The third set of skills are unique to human beings, i.e. social and emotional skills. These are expected to be the hardest for AI to replace. Inherent but less emphasised skills like adaptability, interpersonal communication, negotiation, empathy, leadership, managing people and relationships, entrepreneurship and innovation, teaching and training people are critical if we are to remain relevant in the future workplace. These skills are often neglected in most conventional education systems which tend to focus more on academic excellence.
Never stop learning
As technology and roles in the workplace evolve, forecasts suggest that most people will have 4-5 careers (not jobs) in their lifetime, hence re-skilling will become extremely important. Formal education may prepare us for our first careers. Thereafter, life-long learning via self-directed, informal learning, and on-the-job training will be key to facing rapidly evolving jobs of the future. Employers can no longer expect graduates or for that matter, any new employee to come fully-equipped for the role. Instead, they must be prepared to invest in training and re-training staff. From a policy perspective, we must find ways to encourage the culture of life-long learning; and support employers, especially SMEs to provide on-the-job training. In Singapore, for example, all citizens aged 25 and above receive periodic credits of SGD500 to pursue training courses for in-demand skills. Here in Malaysia, similar efforts could be prioritised for those at risk of being displaced by AI.
Education is for life, not just to make a living
Given rapid changes and uncertainty in the type of skills/jobs that will be in demand, experts suggest that universities should prepare students for life, emphasising cross-curricular learning instead of over-specialisation for specific jobs. There is also consensus that real-world experiences will be highly valued compared to pure classroom learning, hence, tertiary institutions and employers must work together to structure robust internship or apprenticeship programmes. Given these scenarios, universities need to re-think and re-focus on the fundamentals of education, while regulatory and policy measures are needed to encourage employers to offer internships or apprenticeships. With regards to the latter, the UK government’s apprenticeship funding model is interesting to study.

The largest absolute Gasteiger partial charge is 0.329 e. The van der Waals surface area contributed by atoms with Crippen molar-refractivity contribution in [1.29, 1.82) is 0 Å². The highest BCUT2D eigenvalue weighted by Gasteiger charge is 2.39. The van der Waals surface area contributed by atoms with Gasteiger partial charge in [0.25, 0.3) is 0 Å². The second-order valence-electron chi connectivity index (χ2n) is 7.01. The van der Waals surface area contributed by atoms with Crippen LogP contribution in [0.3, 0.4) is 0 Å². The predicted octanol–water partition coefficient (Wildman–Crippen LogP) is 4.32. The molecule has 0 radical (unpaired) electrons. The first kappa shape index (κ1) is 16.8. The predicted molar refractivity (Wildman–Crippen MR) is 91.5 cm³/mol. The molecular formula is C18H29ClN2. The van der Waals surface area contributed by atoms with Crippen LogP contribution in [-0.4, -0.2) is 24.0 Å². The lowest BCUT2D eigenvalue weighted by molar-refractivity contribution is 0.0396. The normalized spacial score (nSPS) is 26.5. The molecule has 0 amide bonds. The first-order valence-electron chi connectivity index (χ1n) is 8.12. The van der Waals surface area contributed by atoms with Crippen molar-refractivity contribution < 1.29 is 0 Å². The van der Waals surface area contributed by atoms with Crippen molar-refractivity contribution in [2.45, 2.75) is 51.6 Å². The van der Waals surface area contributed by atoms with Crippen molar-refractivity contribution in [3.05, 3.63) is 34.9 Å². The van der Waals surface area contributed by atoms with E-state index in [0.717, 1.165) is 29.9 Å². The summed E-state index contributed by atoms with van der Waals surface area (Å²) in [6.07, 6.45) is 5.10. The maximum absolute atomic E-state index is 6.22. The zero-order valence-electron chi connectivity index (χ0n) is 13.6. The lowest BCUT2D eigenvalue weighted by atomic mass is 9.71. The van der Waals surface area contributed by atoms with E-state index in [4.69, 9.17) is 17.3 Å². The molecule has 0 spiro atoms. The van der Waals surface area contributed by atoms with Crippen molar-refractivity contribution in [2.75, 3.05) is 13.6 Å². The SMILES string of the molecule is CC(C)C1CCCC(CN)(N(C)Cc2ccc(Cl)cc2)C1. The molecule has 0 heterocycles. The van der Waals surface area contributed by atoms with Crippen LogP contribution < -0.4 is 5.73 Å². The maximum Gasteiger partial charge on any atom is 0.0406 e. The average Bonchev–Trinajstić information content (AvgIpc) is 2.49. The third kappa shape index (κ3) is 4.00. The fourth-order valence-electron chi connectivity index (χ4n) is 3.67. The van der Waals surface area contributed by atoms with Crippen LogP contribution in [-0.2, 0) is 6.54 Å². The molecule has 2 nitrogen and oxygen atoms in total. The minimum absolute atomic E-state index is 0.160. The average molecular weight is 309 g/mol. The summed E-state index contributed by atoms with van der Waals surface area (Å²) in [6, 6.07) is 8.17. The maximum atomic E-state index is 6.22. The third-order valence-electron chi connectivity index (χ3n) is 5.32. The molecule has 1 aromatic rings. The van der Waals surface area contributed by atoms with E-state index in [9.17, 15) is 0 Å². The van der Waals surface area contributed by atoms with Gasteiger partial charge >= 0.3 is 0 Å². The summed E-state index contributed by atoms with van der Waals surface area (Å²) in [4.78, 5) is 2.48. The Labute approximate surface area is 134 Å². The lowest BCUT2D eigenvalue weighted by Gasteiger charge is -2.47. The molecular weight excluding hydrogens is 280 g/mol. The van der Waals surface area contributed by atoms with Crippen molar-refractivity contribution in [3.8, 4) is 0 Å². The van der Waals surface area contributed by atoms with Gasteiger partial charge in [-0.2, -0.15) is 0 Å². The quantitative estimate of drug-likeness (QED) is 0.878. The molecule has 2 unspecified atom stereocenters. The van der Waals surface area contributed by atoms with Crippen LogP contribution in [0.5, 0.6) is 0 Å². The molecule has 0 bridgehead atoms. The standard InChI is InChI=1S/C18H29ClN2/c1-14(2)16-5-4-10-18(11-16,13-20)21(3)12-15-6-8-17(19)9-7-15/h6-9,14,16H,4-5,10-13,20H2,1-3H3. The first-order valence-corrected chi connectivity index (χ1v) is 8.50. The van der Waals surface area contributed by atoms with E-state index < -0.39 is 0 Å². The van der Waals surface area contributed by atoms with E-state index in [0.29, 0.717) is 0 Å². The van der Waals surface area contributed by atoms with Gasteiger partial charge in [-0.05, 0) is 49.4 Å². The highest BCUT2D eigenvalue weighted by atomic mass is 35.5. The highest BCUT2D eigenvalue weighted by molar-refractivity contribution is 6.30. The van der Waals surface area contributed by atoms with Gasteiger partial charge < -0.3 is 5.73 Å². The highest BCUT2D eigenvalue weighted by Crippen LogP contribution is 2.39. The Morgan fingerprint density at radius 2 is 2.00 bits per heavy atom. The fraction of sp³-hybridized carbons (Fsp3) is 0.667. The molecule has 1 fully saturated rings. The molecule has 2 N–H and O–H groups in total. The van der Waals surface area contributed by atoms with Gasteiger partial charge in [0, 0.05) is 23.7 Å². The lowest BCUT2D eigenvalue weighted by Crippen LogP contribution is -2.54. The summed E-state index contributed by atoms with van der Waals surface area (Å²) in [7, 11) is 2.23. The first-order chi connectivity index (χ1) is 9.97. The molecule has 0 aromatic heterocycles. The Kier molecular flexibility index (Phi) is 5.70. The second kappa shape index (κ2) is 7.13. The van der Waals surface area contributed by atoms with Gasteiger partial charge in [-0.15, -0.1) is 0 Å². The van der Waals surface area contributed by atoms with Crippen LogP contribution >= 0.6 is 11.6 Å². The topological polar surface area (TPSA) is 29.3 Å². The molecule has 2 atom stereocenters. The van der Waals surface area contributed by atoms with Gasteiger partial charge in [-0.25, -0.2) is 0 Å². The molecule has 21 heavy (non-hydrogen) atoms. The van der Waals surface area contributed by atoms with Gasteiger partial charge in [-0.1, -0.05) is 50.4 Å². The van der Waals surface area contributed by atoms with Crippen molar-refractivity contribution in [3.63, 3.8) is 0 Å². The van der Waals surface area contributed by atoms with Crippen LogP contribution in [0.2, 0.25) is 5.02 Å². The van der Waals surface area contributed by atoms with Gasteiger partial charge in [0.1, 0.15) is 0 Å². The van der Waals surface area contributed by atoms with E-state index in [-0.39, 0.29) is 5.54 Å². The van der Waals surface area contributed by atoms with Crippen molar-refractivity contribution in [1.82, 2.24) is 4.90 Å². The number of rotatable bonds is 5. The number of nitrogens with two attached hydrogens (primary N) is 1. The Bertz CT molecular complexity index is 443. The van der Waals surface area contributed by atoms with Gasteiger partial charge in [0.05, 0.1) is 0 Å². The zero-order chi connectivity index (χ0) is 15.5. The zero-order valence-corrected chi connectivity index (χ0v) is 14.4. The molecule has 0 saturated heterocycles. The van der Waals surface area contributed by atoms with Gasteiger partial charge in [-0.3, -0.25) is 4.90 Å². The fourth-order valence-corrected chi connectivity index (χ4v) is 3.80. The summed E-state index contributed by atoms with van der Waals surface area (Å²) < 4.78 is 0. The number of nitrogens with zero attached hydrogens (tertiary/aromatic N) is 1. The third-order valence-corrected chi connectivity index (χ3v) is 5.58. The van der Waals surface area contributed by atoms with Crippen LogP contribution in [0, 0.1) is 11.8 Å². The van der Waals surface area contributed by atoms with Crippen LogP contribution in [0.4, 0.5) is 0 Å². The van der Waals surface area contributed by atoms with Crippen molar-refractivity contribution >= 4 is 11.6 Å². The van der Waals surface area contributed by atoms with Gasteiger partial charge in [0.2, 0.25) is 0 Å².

There’s obviously a lot that needs to be done to prepare our current and next generation for a future with AI. Tremendous political will and excellent coordination between the powers-that-be will be required to move this massive mountain in the right direction. But we must play our part: Simple acts like taking an online course, and encouraging life-long learning among our employees, colleagues, and loved ones. As the saying goes, “Be the change that you wish to see in the world.” So, go ahead and secure your seat in the AI world.
Sumitra Nair is the Vice President for Talent & Digital Entrepreneurship in MDEC.